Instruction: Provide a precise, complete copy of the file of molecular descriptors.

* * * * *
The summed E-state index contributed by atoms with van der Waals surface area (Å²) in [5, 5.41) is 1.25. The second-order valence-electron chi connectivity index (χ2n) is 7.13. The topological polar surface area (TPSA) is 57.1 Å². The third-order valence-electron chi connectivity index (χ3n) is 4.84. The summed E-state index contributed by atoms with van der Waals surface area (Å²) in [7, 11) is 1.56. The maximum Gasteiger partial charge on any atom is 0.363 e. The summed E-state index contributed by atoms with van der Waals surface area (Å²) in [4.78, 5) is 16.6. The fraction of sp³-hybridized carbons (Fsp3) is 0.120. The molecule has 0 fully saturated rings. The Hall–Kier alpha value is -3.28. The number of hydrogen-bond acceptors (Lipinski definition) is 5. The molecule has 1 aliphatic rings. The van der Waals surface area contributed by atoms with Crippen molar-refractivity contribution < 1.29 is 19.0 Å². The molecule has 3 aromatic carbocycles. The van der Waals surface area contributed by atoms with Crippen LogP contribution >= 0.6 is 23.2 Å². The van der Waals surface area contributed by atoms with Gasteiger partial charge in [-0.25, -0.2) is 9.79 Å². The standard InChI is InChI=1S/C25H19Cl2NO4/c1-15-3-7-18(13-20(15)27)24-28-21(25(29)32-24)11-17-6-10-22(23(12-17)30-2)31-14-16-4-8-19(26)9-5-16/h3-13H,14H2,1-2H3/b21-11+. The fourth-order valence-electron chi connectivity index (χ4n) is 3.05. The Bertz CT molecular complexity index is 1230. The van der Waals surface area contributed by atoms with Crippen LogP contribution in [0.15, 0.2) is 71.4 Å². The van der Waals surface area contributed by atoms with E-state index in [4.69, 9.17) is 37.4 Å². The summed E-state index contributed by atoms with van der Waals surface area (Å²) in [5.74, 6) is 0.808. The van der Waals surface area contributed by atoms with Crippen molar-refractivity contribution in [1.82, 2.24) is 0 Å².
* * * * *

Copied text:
The summed E-state index contributed by atoms with van der Waals surface area (Å²) in [5, 5.41) is 1.25. The second-order valence-electron chi connectivity index (χ2n) is 7.13. The topological polar surface area (TPSA) is 57.1 Å². The third-order valence-electron chi connectivity index (χ3n) is 4.84. The summed E-state index contributed by atoms with van der Waals surface area (Å²) in [7, 11) is 1.56. The maximum Gasteiger partial charge on any atom is 0.363 e. The summed E-state index contributed by atoms with van der Waals surface area (Å²) in [4.78, 5) is 16.6. The fraction of sp³-hybridized carbons (Fsp3) is 0.120. The molecule has 0 fully saturated rings. The Hall–Kier alpha value is -3.28. The number of hydrogen-bond acceptors (Lipinski definition) is 5. The molecule has 1 aliphatic rings. The van der Waals surface area contributed by atoms with Crippen molar-refractivity contribution < 1.29 is 19.0 Å². The molecule has 3 aromatic carbocycles. The van der Waals surface area contributed by atoms with Crippen LogP contribution >= 0.6 is 23.2 Å². The van der Waals surface area contributed by atoms with Gasteiger partial charge in [-0.25, -0.2) is 9.79 Å². The standard InChI is InChI=1S/C25H19Cl2NO4/c1-15-3-7-18(13-20(15)27)24-28-21(25(29)32-24)11-17-6-10-22(23(12-17)30-2)31-14-16-4-8-19(26)9-5-16/h3-13H,14H2,1-2H3/b21-11+. The fourth-order valence-electron chi connectivity index (χ4n) is 3.05. The Bertz CT molecular complexity index is 1230. The van der Waals surface area contributed by atoms with Crippen LogP contribution in [0.15, 0.2) is 71.4 Å². The van der Waals surface area contributed by atoms with E-state index in [4.69, 9.17) is 37.4 Å². The summed E-state index contributed by atoms with van der Waals surface area (Å²) in [5.74, 6) is 0.808. The van der Waals surface area contributed by atoms with Crippen molar-refractivity contribution in [1.82, 2.24) is 0 Å².